Snowmachine use essential in the Refuge

Posted: Friday, January 14, 2011

Mr. Johnston's Dec. 31 Refuge Notebook was interesting but ignored crucial facts regarding snowmobile use in the Kenai National Wildlife Refuge (KNWR). Sections 1110 and 811 of ANILCA permit use of snowmachines in all federal Conservation System Units (CSUs), including Wilderness Areas.

These provisions were part of the enormous compromise made for Alaska to account for the significant land withdrawals by the federal government in 1980. Pre-ANILCA regulations authorized recreational uses such as snowmaching that would not interfere with the primary purposes for which refuges or ranges were established. Alaska is vast, yet the federal government controls the majority of the land. Unless mechanized access is allowed, these lands will rarely be accessible to the public.

Section 1110 in ANILCA provides added protection from federal agencies trying to arbitrarily impose prohibitions. The agencies must show the use to be "specifically and tangibly detrimental" before prohibiting it and any restrictions are subject to reasonable regulation. Furthermore, the prohibition shall not require demonstration of pre-existing use and the Secretary of the Interior shall limit any exclusion to the smallest area practicable or the shortest period of time, or both.

Many Kenai Peninsula residents have enjoyed snowmaching on the refuge for years. They are concerned with the subjective manner in which most KNWR studies, draft plans and environmental assessments are conducted. For example, the 1971 regulation resulting in the snowmobile restrictions to which Mr. Johnston refers, originated from an environmental impact statement (EIS). The conclusion of the EIS pretty much equated snowmachiners to vandals pillaging the Refuge. The State of Alaska has cautioned the Refuge from referencing this document since it was so poorly done, inflammatory and nowhere near the standards present in today's National Environmental Policy Act (NEPA) process.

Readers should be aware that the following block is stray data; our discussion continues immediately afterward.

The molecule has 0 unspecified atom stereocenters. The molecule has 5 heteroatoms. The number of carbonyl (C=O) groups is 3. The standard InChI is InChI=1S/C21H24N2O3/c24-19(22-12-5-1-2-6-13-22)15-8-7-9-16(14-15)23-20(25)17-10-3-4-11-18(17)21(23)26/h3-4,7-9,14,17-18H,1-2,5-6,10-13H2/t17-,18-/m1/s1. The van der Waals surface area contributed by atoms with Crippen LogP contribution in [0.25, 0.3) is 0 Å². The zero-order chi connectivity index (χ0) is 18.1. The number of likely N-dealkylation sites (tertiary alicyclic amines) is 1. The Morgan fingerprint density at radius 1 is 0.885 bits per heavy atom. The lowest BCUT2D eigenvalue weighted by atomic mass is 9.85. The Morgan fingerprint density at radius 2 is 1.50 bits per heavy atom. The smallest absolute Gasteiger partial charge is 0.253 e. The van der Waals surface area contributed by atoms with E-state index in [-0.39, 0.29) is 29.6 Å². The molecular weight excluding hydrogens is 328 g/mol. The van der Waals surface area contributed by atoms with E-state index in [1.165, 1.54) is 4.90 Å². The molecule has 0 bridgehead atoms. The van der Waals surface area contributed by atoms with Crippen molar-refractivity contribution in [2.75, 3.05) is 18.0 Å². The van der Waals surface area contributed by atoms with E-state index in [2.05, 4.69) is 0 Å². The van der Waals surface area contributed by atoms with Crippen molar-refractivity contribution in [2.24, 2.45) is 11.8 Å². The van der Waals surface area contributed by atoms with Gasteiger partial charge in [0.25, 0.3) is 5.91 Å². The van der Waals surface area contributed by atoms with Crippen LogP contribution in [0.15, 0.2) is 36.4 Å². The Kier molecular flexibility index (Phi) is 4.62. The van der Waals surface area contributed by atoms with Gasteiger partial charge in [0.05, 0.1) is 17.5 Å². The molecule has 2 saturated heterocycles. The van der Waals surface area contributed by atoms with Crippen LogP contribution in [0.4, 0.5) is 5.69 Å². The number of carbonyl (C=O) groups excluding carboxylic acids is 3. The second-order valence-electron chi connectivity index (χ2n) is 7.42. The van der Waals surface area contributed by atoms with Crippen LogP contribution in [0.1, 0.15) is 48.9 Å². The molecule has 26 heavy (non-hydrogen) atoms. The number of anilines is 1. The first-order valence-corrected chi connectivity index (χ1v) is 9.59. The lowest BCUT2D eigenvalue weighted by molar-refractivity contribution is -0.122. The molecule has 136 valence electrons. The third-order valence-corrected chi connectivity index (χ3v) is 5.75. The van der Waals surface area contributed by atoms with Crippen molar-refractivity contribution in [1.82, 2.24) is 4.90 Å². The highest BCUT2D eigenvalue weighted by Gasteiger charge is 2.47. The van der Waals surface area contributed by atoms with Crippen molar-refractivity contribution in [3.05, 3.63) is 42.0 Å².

ANICLA supersedes previous restrictions such as the 1971 regulations and essentially amended the 1964 Wilderness Act. ANILCA guarantees uses such as snowmaching, a long established activity in the KNWR. Prohibiting or restricting snowmachine use would inevitably affect other traditional activities such as ice fishing, scenic viewing and trapping. The result would change the intended purposes of the refuge set forth by Congress in the congressional record where snowmobiling was cited specifically as a purpose.

The current study by the refuge regarding snowmachine use and its effects on habitat and moose is of questionable value. The results cannot be conclusive because there are too many other factors not considered, such as predation, food availability and snow depth.

The new refuge manager, Andy Loranger, has demonstrated to be a fair and pragmatic leader. These leadership qualities will be imperative in managing our public lands in the manner outlined by Congress in ANILCA and the congressional intent documented by the legislative history.

Elaina Spraker, Soldotna

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